Jun 09, · The best approach to facial trauma is to always be on surveillance of other underlying injuries and issues. Your brain considers your face to be . Radiographic Evaluation of Facial Trauma Stephanie Wythe, MS4 9/18/19 Diagnostic Radiology Reviewed By: Manickam Kumaravel MD. McGovern Medical School History • 36M • Level 1 trauma, assault w/ fists and feet, thrown from moving bus • GCS 3, intubated w/ sedation PTA.
Jan 14, · Radiographic evaluation of severe facial trauma requires some essential radiographic projections and, although CT with three-dimensional reformatting has become the imaging modality of choice in complex facial trauma, plain films are still widely used in the initial evaluation . General considerations 80% of all peripheral facial paralysis is Bell’s palsy Diagnosis of exclusion Other etiologies include Ramsay Hunt Syndrome (Herpes Zoster Oticus) Characterized by otalgia and varicella-like cutaneous lesions that involve the external ear, skin of the ear canal, or the soft palate Higher incidence of hearing loss or balance dysfunction than Bell’s.
Facial trauma is often recognized by swelling, bruising, or cuts. Signs of broken bones include bruising around the eyes, widening of the distance between the eyes, movement of the upper jaw when the head is stabilized, and bleeding from the nose, mouth, or ear. If the facial trauma was penetrating, examine the face, head, neck, chest and back for entrance or exit wounds. When looking at the patient's face, assess the symmetry of facial structures. 9.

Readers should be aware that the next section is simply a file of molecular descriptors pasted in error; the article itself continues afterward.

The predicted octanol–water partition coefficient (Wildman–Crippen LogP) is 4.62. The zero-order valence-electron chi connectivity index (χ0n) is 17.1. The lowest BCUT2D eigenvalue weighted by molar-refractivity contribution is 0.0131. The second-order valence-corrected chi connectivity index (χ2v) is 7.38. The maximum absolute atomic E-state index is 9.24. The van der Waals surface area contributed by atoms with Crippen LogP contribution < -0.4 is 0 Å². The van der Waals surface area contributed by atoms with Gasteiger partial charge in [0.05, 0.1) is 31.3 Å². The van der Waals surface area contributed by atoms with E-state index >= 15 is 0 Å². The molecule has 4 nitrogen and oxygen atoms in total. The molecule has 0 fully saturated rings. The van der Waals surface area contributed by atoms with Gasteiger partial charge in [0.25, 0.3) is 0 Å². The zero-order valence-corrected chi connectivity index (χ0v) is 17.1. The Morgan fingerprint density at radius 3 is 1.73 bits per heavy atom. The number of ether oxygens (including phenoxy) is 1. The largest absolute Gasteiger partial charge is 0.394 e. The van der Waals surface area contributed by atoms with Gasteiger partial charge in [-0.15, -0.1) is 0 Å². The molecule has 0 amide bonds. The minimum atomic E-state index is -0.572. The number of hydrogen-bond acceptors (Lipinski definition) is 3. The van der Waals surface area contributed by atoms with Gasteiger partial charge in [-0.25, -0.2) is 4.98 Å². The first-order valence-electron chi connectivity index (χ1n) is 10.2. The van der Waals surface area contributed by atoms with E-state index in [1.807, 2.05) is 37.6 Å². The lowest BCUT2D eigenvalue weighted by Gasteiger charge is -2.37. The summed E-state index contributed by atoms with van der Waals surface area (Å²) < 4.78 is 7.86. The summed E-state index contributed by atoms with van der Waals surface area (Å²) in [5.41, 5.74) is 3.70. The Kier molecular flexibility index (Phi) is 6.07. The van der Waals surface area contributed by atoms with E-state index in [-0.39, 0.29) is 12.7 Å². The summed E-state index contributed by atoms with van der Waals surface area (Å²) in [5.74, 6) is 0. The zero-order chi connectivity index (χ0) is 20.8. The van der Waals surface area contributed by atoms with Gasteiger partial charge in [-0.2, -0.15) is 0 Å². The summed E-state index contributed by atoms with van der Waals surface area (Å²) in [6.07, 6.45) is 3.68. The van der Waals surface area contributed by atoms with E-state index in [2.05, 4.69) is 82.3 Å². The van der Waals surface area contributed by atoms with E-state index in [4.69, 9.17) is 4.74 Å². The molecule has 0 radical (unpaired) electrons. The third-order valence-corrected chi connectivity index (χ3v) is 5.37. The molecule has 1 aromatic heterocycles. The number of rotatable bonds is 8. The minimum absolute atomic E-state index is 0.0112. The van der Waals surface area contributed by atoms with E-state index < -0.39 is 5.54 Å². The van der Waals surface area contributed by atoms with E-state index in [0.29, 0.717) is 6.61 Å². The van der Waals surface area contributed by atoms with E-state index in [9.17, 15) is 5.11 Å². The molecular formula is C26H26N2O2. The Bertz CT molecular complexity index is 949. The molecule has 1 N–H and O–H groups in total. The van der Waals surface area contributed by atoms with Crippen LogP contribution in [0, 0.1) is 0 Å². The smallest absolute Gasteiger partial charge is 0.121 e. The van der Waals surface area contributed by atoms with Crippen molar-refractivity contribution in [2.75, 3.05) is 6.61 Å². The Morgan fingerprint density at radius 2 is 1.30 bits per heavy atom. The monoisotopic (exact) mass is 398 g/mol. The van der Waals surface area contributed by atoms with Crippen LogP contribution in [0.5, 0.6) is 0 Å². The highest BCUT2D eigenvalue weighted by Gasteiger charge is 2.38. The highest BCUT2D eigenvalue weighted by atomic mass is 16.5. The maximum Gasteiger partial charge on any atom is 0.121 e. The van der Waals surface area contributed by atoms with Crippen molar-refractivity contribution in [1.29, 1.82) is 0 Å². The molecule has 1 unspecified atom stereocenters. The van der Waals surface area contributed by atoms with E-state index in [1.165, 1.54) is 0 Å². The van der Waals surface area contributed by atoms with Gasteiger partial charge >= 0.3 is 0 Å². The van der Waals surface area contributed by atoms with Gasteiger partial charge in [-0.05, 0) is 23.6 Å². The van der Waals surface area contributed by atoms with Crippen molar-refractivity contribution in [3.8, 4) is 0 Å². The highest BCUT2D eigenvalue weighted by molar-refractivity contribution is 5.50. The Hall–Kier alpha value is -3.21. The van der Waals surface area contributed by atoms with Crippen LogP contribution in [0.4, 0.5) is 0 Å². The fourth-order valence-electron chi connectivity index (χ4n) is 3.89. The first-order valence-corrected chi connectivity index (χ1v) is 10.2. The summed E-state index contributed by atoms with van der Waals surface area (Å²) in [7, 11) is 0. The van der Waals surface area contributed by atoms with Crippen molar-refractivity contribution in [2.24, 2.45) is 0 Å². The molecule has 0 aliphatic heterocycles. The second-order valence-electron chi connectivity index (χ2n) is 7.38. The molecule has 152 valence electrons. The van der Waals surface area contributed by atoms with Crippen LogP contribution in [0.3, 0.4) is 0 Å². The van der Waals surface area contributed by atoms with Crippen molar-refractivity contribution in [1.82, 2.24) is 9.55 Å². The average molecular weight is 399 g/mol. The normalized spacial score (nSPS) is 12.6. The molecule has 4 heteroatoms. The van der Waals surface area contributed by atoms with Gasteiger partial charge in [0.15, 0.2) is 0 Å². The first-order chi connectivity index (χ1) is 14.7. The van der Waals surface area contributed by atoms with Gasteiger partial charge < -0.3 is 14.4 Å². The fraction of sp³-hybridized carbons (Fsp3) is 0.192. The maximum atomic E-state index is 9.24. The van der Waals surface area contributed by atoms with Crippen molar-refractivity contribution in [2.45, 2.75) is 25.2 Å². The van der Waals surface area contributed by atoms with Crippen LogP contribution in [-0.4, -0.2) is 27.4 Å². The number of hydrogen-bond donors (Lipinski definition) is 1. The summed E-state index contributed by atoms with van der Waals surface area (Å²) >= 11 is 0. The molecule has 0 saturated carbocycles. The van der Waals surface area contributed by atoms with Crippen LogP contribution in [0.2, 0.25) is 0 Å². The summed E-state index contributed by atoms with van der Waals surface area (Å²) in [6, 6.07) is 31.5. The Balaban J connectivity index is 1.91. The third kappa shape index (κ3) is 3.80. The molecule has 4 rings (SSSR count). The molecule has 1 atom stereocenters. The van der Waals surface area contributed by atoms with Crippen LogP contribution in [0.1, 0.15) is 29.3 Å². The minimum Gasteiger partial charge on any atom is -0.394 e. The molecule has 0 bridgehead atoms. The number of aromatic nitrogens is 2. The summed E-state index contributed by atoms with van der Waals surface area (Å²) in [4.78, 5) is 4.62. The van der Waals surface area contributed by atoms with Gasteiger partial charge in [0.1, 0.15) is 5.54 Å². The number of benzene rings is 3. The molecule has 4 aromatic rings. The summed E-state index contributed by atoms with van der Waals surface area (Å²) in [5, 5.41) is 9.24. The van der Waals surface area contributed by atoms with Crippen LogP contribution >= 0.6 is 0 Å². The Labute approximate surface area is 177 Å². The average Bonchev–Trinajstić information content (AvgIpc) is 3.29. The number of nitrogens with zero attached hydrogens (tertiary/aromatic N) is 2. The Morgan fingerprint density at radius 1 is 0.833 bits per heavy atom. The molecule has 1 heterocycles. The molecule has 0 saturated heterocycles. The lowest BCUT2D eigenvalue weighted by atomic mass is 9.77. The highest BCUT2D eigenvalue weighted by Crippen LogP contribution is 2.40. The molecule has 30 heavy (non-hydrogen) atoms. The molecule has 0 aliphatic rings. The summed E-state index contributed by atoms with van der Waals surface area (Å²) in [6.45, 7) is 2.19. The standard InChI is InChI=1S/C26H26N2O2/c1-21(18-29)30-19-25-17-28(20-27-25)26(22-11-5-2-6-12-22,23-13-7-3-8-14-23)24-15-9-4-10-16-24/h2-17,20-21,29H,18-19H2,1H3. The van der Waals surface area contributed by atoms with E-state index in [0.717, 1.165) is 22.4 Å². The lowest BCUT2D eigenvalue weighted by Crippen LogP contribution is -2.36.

Facial trauma sustained from gunshot wounds or explosions is associated with greater morbidity and higher mortality rates [ 22,23 ]. Associated head and cervical spine injuries are common in patients with significant facial trauma . The aim of the treatment of midfacial trauma is to provide the patient afflicted with this injury the best aesthetic and functional result with a single procedure, if one is indicated. Nasal fractures are a commonly encountered, and often isolated, form of facial fractures.
The facial skeleton should be palpated for signs of fractures. The dental trauma region should be inspected for fractures, abnormal tooth position, and tooth mobility. Identifying whether the injured tooth is a primary versus a permanent tooth is important in the management of certain types of dental injuries.